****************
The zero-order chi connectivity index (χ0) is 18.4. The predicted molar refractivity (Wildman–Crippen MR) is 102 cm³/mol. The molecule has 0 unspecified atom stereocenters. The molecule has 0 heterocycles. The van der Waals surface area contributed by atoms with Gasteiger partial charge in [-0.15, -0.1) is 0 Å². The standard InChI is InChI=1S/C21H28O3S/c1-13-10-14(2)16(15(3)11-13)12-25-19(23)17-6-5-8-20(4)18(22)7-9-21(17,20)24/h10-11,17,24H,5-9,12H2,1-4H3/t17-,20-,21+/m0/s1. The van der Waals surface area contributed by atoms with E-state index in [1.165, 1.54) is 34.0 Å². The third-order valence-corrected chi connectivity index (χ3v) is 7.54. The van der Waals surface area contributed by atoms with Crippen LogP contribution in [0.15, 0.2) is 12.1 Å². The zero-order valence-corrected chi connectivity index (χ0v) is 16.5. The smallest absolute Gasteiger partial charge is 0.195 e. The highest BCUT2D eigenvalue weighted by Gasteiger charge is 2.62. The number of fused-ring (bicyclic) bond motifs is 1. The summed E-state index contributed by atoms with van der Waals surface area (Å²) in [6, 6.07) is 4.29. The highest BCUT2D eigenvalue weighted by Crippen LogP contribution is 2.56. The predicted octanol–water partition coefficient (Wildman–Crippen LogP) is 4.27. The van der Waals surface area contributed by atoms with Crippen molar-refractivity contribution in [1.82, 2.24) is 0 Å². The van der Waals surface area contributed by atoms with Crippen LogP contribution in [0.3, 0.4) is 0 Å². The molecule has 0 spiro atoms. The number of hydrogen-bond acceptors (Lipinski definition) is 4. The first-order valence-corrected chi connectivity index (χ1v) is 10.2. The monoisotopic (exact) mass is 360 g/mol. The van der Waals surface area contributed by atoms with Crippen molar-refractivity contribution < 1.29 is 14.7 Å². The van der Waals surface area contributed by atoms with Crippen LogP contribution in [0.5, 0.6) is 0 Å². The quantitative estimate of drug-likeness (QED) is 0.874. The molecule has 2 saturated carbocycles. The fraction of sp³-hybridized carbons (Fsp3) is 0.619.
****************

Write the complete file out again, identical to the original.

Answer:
The zero-order chi connectivity index (χ0) is 18.4. The predicted molar refractivity (Wildman–Crippen MR) is 102 cm³/mol. The molecule has 0 unspecified atom stereocenters. The molecule has 0 heterocycles. The van der Waals surface area contributed by atoms with Gasteiger partial charge in [-0.15, -0.1) is 0 Å². The standard InChI is InChI=1S/C21H28O3S/c1-13-10-14(2)16(15(3)11-13)12-25-19(23)17-6-5-8-20(4)18(22)7-9-21(17,20)24/h10-11,17,24H,5-9,12H2,1-4H3/t17-,20-,21+/m0/s1. The van der Waals surface area contributed by atoms with E-state index in [1.165, 1.54) is 34.0 Å². The third-order valence-corrected chi connectivity index (χ3v) is 7.54. The van der Waals surface area contributed by atoms with Crippen LogP contribution in [0.15, 0.2) is 12.1 Å². The zero-order valence-corrected chi connectivity index (χ0v) is 16.5. The smallest absolute Gasteiger partial charge is 0.195 e. The highest BCUT2D eigenvalue weighted by Gasteiger charge is 2.62. The number of fused-ring (bicyclic) bond motifs is 1. The summed E-state index contributed by atoms with van der Waals surface area (Å²) in [6, 6.07) is 4.29. The highest BCUT2D eigenvalue weighted by Crippen LogP contribution is 2.56. The predicted octanol–water partition coefficient (Wildman–Crippen LogP) is 4.27. The van der Waals surface area contributed by atoms with Crippen molar-refractivity contribution in [1.82, 2.24) is 0 Å². The van der Waals surface area contributed by atoms with Crippen LogP contribution in [0.3, 0.4) is 0 Å². The molecule has 0 spiro atoms. The number of hydrogen-bond acceptors (Lipinski definition) is 4. The first-order valence-corrected chi connectivity index (χ1v) is 10.2. The monoisotopic (exact) mass is 360 g/mol. The van der Waals surface area contributed by atoms with Crippen molar-refractivity contribution < 1.29 is 14.7 Å². The van der Waals surface area contributed by atoms with Crippen LogP contribution in [0.5, 0.6) is 0 Å². The quantitative estimate of drug-likeness (QED) is 0.874. The molecule has 2 saturated carbocycles. The fraction of sp³-hybridized carbons (Fsp3) is 0.619.